Written By: Wulf
URL: http://
Surely, a candidate for chief executive of the United States can be expected to show enough executive talent to confront and stifle his or her most out-of-control supporters.
Which include the NYT, MSNBC, Matthews, Olbermann etc.....right NYT?

We don’t have a free press anymore. We have an in-the-tank press that is going to rightfully deserve it when some pol finally destroys them.
 
Written By: shark
URL: http://
Ultimately, it’s because the NYT doesn’t understand the meaning of the word "press" in the Constitution (or, possibly, they don’t want to understand.)

The NYT believes that the term "press" refers only to professional media organizations. This grotesque and self-serving interpretation is the source of the old journalist’s saw that theirs is "the only profession mentioned by name in the Constitution." That’s why the NYT screams "freedom of the press!, freedom of the press!" when a politician even suggests that the NYT is irresponsible when it publishes some peice of information, but is perfectly OK with the idea of the same politician telling a private citizen or 527 group what they can print and when they can print it. Hell, they believe that it’s not only OK, but that it is a good idea. It is also the source of the NYT’s belief that they should have "special" freedoms (i.e., shield laws) that are not available for private citizens that are not members of a professional media organization.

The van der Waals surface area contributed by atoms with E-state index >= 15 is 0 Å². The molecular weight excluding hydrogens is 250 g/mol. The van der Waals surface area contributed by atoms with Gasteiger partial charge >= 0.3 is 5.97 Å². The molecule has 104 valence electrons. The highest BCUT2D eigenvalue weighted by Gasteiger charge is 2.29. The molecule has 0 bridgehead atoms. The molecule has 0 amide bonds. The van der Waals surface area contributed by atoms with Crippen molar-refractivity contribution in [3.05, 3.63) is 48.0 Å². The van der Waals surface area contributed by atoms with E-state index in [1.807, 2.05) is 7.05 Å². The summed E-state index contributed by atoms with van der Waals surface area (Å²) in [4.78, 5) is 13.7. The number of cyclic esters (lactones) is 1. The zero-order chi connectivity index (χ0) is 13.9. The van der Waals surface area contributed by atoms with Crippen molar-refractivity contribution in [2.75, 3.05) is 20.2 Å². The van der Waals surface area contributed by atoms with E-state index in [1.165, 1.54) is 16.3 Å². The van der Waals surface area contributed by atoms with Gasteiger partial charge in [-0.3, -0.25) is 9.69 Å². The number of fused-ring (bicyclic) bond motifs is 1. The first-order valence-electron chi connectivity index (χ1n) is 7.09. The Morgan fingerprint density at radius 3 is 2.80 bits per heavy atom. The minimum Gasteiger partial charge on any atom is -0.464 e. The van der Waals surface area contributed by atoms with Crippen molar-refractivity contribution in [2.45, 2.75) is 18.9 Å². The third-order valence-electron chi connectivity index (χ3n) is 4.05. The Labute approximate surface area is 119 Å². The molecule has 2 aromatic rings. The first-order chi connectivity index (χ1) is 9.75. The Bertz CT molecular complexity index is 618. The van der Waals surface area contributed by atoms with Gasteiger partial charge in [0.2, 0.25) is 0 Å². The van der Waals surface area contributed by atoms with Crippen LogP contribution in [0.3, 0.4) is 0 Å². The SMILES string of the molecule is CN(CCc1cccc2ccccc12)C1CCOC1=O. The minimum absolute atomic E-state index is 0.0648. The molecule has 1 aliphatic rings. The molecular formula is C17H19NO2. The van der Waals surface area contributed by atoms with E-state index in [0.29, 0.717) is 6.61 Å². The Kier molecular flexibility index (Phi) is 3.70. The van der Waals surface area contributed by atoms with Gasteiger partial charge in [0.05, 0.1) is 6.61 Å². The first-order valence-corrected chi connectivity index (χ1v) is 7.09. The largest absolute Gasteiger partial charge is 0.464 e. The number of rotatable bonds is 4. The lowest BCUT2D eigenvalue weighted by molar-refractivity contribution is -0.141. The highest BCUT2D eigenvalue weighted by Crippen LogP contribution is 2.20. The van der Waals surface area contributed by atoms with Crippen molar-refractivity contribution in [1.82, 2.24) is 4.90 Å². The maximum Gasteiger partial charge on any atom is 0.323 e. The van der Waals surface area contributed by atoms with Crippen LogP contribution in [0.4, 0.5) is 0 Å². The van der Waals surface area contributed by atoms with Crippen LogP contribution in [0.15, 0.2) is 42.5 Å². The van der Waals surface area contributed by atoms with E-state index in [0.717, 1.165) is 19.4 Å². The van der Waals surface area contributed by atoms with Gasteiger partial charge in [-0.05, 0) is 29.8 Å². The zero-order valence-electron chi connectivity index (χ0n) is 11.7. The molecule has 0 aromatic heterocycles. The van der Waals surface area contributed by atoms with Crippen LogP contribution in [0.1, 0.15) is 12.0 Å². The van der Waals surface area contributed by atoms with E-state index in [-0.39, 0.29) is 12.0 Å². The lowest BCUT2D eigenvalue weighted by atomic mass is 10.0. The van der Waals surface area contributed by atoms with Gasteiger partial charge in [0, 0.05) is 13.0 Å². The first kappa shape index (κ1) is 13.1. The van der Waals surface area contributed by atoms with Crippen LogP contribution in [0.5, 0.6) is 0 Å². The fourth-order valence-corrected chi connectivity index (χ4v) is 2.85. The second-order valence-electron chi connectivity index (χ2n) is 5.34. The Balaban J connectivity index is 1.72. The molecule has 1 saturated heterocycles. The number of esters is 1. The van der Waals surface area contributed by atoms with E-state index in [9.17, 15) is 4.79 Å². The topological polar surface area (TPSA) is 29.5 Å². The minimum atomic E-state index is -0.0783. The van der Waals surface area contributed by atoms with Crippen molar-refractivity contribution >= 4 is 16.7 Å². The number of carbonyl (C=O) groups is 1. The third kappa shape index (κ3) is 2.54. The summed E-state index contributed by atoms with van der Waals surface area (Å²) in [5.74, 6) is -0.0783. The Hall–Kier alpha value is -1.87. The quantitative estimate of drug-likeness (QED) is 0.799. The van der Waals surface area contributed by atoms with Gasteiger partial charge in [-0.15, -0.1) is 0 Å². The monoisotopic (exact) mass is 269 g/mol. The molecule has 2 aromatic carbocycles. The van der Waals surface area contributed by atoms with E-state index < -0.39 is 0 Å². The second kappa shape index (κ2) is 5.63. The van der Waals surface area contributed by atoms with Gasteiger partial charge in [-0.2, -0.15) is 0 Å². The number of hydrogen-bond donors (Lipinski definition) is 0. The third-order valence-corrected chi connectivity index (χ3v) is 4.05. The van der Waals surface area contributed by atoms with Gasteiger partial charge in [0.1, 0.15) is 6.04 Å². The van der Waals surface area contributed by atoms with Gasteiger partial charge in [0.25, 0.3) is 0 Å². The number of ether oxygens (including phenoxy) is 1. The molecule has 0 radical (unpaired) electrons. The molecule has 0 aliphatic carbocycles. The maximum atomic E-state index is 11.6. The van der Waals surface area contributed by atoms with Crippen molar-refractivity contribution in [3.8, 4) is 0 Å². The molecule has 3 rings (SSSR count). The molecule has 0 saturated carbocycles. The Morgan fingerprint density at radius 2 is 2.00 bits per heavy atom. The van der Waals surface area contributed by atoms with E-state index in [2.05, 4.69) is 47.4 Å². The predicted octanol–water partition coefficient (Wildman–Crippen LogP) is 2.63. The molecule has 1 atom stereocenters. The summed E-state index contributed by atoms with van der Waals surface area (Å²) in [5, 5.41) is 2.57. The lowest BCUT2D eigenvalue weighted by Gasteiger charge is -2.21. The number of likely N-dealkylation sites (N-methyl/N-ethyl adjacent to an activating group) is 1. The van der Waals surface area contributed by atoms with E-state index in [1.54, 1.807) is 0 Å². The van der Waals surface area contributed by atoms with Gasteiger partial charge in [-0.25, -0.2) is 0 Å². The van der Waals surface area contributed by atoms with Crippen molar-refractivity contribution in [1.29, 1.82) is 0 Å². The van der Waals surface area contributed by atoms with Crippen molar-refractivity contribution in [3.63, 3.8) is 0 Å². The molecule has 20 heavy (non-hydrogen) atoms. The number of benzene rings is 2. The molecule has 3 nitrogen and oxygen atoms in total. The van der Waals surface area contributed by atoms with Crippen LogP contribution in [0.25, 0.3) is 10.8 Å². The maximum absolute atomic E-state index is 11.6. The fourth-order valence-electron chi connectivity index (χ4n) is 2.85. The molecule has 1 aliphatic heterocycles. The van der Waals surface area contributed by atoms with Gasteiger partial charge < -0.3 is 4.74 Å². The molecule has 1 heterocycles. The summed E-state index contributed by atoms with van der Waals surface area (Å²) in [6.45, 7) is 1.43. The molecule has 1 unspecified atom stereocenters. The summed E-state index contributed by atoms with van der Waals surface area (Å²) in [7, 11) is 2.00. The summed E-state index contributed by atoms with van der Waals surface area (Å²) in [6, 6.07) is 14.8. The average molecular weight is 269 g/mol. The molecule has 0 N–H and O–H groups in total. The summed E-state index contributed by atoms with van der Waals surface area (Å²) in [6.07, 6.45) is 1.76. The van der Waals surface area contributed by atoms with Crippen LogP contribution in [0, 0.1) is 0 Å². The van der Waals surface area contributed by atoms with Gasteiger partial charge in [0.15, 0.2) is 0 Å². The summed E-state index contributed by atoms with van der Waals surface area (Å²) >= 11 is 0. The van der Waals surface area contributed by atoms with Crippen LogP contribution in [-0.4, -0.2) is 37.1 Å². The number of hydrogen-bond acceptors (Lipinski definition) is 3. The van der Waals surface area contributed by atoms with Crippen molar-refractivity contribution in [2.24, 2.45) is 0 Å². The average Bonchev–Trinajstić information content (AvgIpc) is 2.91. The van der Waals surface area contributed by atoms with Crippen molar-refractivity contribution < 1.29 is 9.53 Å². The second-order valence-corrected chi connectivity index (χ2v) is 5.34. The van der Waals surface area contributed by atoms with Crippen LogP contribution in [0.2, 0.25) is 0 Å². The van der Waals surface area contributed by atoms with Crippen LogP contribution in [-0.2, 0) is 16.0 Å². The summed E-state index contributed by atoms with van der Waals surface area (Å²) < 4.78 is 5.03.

Of course, their interpretation is BS. "Freedom of the press" refers to the right of American citizens to print and distribute printed materials. It is the direct analogue of "freedom of speech", which you will note that noone is insane enough to argue that it only belongs to the various professional speaker organizations that exist in the US. The only reason that the NYT or any other professional media organization enjoys "freedom of the press" is because ALL US citizens, from the lowliest 911 truther pamphleteer to the lofty Maureen Dowd of the Times (snark intended), are entitled to freedom of the press.
 
Written By: Terry
URL: http://

Ignorance or hackery. Take your pick.
MK; Those two do seem to follow you around, don’t they?

 
Written By: Bithead
URL: http://bitsblog.florack.us
Meanwhile the NYT presumes its freedom to publish national security secrets.
 
Written By: huxley
URL: http://
I’m still thinking it’s a leadership thing. Do you think tellibg groups "act childish if you want, but don’t expect a seat at the big table later." is a problem?

It depends how the candidate cajoles the fringe supporters. A god leader should be able to present a vision of the future where staying on the reservation adds value, and going mavrick doesn’t.

Sounds like you want speech without consequences and that doesn’t work here any better than it did for the ditsy chicks.

If it was fbi / irs investigations after winning it would be another story. If its denying access...
 
Written By: ryan
URL: http://
Ignorance or hackery. Take your pick.
Why choose, I attribute both qualities to your writing
 
Written By: capt joe
URL: http://
Paine would basically be seen as an out of control extremist blogger in 1776. NYT would have been urging the British to do something about him.
 
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URL: http://